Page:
- Also, can we think up a way to eliminate the need for stumble-inducing extension or laptop cords?
- Along the same lines, how about trash receptacles that are inset into the wall?
- Padded seating (the mind can only absorb what the butt can endure).
- And what about a way to quickly subdivide the room into even tinier spaces? Some classrooms have retractable walls that allow two rooms to become one large room. But what if I could make my normal one room into four little seminar rooms? I'm thinking of retractable Japanese screens that are rolled up and ready to be pulled out from the center of each of the four walls.
- I like to get students out of their seats to stake out positions physically on questions or issues: "Those of you who agree with Freud go to this side of the room, those with Hume the other side. Those who are unsure can stay in the middle. Now start talking to those who agree with you. What's the group consensus on why you are where you are?" But how about making the carpet color-coded into distinct areas that could mark off group positions? What if the flooring contained a continuum of gradations that allowed students to arrange themselves by degrees of acceptance or rejection of an idea?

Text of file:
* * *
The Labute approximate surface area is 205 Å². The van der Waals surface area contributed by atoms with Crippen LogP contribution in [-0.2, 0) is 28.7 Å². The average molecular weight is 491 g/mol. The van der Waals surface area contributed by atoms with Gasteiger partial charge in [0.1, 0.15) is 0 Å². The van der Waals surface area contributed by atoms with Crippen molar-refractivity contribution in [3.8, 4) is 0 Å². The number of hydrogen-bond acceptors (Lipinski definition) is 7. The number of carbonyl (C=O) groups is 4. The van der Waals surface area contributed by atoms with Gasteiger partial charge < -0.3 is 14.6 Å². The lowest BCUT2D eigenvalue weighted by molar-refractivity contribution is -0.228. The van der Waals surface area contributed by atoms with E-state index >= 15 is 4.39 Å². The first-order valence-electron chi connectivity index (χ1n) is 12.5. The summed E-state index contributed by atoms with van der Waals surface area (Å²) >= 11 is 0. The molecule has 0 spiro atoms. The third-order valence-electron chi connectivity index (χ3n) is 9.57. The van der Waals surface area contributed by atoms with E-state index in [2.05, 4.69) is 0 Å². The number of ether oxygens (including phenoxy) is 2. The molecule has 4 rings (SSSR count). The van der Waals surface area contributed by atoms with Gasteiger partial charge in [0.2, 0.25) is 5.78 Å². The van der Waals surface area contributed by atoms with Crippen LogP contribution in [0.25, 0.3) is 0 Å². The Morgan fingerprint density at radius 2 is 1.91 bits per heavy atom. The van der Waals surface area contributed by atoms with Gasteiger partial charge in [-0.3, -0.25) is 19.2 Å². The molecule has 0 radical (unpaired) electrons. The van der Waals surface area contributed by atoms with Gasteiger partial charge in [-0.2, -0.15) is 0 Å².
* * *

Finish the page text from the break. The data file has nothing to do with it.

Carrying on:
- Or what about work stations or long tables that could drop from the sidewalls like a Murphy bed when extra desktop area was needed and be quickly stowed away when more space was needed?
- Here's an idea: lots of individual square or rectangular tables with flip-up curved wings that can be combined into a single oval seminar table.
- Okay, let's get really radical. I'm in seminar mode with students seated in a circle or around a big table and I want to show a brief video clip for discussion. What if the chairs could lie back like car seats and we could see the clip on the ceiling? That way the students with backs to the screen don't have to relocate or crane their necks. Plus, let's use every surface in the room. I know, I know. Crazy idea. People would go to sleep. Still, it's a new idea.
Anything that blows up the lecture hall would be okay by me.